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Cynthia Ward reviews Scott & Barnett’s Point of Dreams


This month, the Lethe Press project to reissue the classic Astreiant series reaches Point of Dreams, written by Melissa Scott and the late Lisa A. Barnett, and first published in 2001. Like prequel volumes Point of Hopes (1995) and Point of Knives (2012), the Lambda Literary Award winning Point of Dreams is a genre-bending police-procedural novel set in a secondary world in which astrology, alchemy, and necromancy are working sciences. And, as in its predecessors, the crimes committed in Point of Dreams could happen only in the world of Astreiant.

Not that Point of Dreams opens with a crime. It opens with one of the two main characters, ex-soldier Philip Eslingen, about to be terminated from employment as a crime lord’s bodyguard because his affair with a cop — his fellow lead, Adjunct Point Nicholas Rathe — failed to terminate, as the lovers had planned in Point of Knives. Eslingen’s boss holds no ill will, however, and recommends his ex-employee for a new job in the theatre, training actors in stage fighting and choreographing fight scenes. Landing the gig, Eslingen’ learns he’s not working on just any play. It’s the midwinter masque, a magically potent production vital to the fate of the queen and realm of Chenedolle, and particularly critical this year, with the aging, childless ruler preparing to name her heiress.

These events strain the couple’s young, still-uncertain relationship; and the strain isn’t helped when Eslingen, losing his residence with his old job, abruptly moves in with Rathe, who’s just been transferred to the police station in Point of Dreams, the theatre district — “a lateral promotion if ever there was one.” In addition, the stars and planets have aligned to afflict Astreiant, throne-city of Chenedolle, with extraordinary popular delusions and the madness of crowds; one folly is a craze for corms that resembles the seventeenth-century Dutch mania for tulip bulbs, and another is a Twilight-style obsession with a lurid stage melodrama known as “The Drowned Island.” Further, autumn has brought the ghost-tide, a weeks-long Día de los Muertos that leaves the policeman and the ex-soldier literally haunted by the ghosts of those they’ve lost or killed. Naturally, things only go downhill from here.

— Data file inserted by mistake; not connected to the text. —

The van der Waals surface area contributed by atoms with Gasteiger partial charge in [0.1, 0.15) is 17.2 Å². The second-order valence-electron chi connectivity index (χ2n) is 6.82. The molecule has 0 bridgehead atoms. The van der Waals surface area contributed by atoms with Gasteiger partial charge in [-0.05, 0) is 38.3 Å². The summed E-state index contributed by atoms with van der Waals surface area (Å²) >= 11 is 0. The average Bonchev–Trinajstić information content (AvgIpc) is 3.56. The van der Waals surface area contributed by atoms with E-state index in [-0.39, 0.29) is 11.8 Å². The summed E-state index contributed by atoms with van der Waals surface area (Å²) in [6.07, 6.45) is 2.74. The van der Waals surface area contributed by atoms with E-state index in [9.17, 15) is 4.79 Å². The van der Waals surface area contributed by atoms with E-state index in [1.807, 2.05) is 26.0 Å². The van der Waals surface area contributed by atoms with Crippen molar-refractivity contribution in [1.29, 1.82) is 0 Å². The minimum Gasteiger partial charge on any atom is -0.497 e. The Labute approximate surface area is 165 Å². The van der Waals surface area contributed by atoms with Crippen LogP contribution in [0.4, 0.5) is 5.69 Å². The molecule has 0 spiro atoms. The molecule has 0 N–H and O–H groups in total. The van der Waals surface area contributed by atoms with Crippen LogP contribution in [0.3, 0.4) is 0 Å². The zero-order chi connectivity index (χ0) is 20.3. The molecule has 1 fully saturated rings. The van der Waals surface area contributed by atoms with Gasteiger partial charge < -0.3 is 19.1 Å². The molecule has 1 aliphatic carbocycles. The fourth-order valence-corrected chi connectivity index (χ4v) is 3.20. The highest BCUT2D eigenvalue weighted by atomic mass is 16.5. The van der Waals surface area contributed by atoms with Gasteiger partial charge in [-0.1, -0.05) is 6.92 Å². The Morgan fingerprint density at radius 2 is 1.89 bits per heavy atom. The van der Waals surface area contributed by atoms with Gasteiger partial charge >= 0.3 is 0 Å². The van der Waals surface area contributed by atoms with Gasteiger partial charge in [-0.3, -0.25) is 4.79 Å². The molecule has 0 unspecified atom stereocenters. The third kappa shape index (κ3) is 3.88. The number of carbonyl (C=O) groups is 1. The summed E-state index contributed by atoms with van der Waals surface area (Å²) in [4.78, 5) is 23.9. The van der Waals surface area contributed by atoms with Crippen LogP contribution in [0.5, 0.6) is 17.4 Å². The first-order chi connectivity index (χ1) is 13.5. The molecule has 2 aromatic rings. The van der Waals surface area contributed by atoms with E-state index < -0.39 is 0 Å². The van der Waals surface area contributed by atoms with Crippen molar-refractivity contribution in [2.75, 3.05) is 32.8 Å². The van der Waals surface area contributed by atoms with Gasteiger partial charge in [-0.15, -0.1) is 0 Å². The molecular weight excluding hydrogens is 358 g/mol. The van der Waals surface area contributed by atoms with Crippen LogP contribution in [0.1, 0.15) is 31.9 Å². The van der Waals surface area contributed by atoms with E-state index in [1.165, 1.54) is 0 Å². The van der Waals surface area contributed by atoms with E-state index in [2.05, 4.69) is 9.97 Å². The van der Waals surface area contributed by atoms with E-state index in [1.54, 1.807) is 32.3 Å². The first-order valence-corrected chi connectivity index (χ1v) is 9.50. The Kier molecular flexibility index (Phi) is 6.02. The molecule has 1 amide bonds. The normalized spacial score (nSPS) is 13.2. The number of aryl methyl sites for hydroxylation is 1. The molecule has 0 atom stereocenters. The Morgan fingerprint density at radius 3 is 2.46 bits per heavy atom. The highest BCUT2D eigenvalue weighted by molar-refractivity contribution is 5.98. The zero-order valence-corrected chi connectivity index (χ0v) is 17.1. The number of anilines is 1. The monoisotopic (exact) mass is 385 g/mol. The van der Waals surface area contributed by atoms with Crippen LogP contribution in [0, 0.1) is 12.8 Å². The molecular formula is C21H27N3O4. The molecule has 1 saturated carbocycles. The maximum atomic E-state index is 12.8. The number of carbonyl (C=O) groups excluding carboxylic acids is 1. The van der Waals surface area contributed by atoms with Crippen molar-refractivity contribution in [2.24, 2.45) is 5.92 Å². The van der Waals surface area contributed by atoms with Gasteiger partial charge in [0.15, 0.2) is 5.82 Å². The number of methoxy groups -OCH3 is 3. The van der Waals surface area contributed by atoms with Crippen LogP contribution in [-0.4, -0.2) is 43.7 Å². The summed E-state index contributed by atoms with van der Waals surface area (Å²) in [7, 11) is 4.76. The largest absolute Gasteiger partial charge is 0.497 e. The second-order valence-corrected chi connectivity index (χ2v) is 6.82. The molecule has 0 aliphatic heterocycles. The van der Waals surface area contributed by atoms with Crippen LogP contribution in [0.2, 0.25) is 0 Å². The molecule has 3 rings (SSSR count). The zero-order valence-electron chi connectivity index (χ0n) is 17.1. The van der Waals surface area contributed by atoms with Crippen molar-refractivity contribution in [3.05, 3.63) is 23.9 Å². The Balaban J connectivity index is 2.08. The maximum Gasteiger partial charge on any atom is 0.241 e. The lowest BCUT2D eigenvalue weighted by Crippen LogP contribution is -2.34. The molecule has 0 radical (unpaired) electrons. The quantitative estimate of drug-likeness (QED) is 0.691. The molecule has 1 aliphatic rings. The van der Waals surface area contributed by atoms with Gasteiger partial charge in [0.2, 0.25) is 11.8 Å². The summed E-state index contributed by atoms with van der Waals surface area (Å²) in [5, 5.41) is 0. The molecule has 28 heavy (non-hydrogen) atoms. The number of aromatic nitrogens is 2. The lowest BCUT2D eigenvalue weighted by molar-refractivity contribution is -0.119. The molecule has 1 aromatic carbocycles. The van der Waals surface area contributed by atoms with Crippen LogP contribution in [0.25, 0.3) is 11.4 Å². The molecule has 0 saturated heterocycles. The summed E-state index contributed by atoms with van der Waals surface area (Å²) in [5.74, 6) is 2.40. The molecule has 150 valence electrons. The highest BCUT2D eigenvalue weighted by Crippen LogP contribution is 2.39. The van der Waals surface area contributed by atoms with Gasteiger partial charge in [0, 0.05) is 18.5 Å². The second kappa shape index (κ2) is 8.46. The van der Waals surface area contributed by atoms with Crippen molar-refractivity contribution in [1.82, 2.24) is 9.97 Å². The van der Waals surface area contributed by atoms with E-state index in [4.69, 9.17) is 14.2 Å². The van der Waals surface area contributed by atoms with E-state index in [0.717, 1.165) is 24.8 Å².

Since Adjunct Point Rathe’s sterling reputation for crime-solving has preceded him to his new post, he quickly finds himself oversubscribed. First, the well-respected lawyer Kurin Holles asks Rathe to personally investigate the death of Holles’s leman of almost two decades, an equally well-respected judge who’d been involved in producing the crucial midwinter masque before his death. Holles believes his partner’s death — ruled natural by the authorities — is anything but. If it were, Holles would see his lover’s ghost; he doesn’t. Rathe takes the case, and quickly finds himself in conflict with some very high-ranking and powerful officials.

Then a nobleman who’s been cast in the masque is found dead in Eslingen’s new workplace: drowned on a dry stage. The body hasn’t been moved, and the stage, set for the soon-to-conclude production of “The Drowned Island,” holds nothing in which anyone could drown. It’s murder; but Rathe’s investigation meets with no success, because the masque’s crew and cast are large, and its chorus consists entirely of well-born individuals, used to getting their way and unused to police attention. Further, the victim was nondescript, with no discernable friends or enemies. Finally, the murder is impossible by all means, mundane and magical — and it’s joined by more mysterious murders and murder attempts. Rathe and Eslingen must once again combine their wits, skills, and contacts in an attempt to solve an inexplicable crime wave.